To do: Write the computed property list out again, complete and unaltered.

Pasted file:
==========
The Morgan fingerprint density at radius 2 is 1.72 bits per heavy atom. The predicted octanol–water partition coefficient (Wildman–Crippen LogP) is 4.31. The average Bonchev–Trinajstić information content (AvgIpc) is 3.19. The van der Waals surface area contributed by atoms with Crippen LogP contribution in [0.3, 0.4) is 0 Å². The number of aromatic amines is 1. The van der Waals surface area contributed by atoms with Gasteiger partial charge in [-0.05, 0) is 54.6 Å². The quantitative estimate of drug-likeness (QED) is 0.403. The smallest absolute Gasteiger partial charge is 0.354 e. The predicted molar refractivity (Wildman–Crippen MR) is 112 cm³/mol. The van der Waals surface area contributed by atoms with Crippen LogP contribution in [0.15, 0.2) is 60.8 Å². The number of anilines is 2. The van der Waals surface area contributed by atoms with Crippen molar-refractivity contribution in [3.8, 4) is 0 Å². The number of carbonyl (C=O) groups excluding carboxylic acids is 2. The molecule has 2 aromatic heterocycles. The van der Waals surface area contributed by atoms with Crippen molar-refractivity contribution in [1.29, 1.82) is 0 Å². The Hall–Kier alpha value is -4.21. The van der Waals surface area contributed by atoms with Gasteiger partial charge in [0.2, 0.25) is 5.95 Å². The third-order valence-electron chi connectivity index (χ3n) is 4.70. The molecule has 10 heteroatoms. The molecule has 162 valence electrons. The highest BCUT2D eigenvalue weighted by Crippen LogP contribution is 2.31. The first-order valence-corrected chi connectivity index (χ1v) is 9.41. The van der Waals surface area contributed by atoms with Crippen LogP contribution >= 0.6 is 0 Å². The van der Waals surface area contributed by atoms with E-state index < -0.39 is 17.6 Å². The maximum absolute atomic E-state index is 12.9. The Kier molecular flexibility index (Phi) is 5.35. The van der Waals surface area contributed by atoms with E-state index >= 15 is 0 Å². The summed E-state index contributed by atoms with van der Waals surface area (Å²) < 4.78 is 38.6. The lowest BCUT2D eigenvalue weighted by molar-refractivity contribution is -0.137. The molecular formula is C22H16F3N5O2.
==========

The Morgan fingerprint density at radius 2 is 1.72 bits per heavy atom. The predicted octanol–water partition coefficient (Wildman–Crippen LogP) is 4.31. The average Bonchev–Trinajstić information content (AvgIpc) is 3.19. The van der Waals surface area contributed by atoms with Crippen LogP contribution in [0.3, 0.4) is 0 Å². The number of aromatic amines is 1. The van der Waals surface area contributed by atoms with Gasteiger partial charge in [-0.05, 0) is 54.6 Å². The quantitative estimate of drug-likeness (QED) is 0.403. The smallest absolute Gasteiger partial charge is 0.354 e. The predicted molar refractivity (Wildman–Crippen MR) is 112 cm³/mol. The van der Waals surface area contributed by atoms with Crippen LogP contribution in [0.15, 0.2) is 60.8 Å². The number of anilines is 2. The van der Waals surface area contributed by atoms with Crippen molar-refractivity contribution in [3.8, 4) is 0 Å². The number of carbonyl (C=O) groups excluding carboxylic acids is 2. The molecule has 2 aromatic heterocycles. The van der Waals surface area contributed by atoms with Crippen molar-refractivity contribution in [1.29, 1.82) is 0 Å². The Hall–Kier alpha value is -4.21. The van der Waals surface area contributed by atoms with Gasteiger partial charge in [0.2, 0.25) is 5.95 Å². The third-order valence-electron chi connectivity index (χ3n) is 4.70. The molecule has 10 heteroatoms. The molecule has 162 valence electrons. The highest BCUT2D eigenvalue weighted by Crippen LogP contribution is 2.31. The first-order valence-corrected chi connectivity index (χ1v) is 9.41. The van der Waals surface area contributed by atoms with Crippen LogP contribution >= 0.6 is 0 Å². The van der Waals surface area contributed by atoms with E-state index < -0.39 is 17.6 Å². The maximum absolute atomic E-state index is 12.9. The Kier molecular flexibility index (Phi) is 5.35. The van der Waals surface area contributed by atoms with E-state index >= 15 is 0 Å². The summed E-state index contributed by atoms with van der Waals surface area (Å²) < 4.78 is 38.6. The lowest BCUT2D eigenvalue weighted by molar-refractivity contribution is -0.137. The molecular formula is C22H16F3N5O2.